However, on the other hand, even though we are seemingly moving in a linear direction of progress, the “empowerment” we promote is still inextricably linked to one thing: sexuality.  Sexuality shouldn’t be shunned as a metric of power; empowerment can certainly come from a healthy, evolved relationship with one’s sexuality.


But the issue is that so-called “empowerment” for women and girls still comes from their ability to appease the dominant culture that profits from the objectification of the female body.


In order to advance in any way, personally, socially or professionally, girls are still expected to match whatever credible validity they possess, whether it be intelligence, ambition or ingenuity,  with an appropriately high level of sex appeal.


Fourth wave feminism has been marked by a resurgence of energy toward alleviating rape culture and has no patience for antiquated inequalities like the pay gap. But we seem to blindly accept detriments that are less visible but in some ways more harmful.

One obstructive aspect of today’s feminism is the body positivity movement.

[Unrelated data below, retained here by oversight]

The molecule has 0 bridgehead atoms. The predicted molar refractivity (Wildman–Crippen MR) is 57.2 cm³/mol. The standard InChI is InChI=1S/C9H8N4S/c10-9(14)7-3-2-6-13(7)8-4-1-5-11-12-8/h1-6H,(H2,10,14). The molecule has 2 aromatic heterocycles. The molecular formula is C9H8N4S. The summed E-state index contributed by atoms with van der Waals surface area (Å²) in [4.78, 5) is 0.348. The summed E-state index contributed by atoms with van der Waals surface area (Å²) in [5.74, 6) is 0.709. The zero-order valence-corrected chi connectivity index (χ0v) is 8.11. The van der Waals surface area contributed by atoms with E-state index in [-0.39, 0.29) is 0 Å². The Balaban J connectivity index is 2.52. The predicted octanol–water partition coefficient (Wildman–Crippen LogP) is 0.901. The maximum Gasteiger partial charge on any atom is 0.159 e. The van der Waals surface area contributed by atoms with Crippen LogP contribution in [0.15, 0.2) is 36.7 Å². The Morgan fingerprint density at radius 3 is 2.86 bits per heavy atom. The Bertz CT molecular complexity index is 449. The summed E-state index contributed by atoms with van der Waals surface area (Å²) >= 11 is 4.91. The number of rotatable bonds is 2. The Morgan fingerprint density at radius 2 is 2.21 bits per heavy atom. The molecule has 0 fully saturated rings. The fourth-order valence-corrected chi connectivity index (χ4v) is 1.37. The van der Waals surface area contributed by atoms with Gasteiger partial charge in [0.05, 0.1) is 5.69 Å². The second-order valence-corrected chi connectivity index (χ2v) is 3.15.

There is certainly value in the rejection of impossible beauty standards and the proliferation of these images through mass media and advertising. Women and girls should not feel less valuable because they don’t match up to the photoshopped version of human beings on billboards or Instagram, and feeling comfortable in one’s own skin is certainly a form of empowerment. But the movement fails to separate itself from the flawed notion that the value of a woman is based on how she looks. The message is that everyone should be seen and appreciated as beautiful, but the question of why women even need to be beautiful in order to hold value is never asked. Talk about being “body positive” and “not caring,” seems to be more of a defense mechanism than a means of empowerment. Especially since starting college, I’ve witnessed just how these mechanisms seem to operate. Most of these behaviors are so ingrained in the female psyche by the time young women reach college, so it can be difficult to identify them, much less cast them as abnormal. One of these is the pressure many women and girls feel to constantly portray at least a certain degree of sex appeal. This may seem extreme and outdated, but a closer look at the day-to-day dress and behavior of women proves this point more often than not. It’s not enough to be prepared and professional, young women must exude girlish enthusiasm and present their appearance in the most alluring way possible, while at the same time taking care to not look “too much” –– too desperate or too revealing.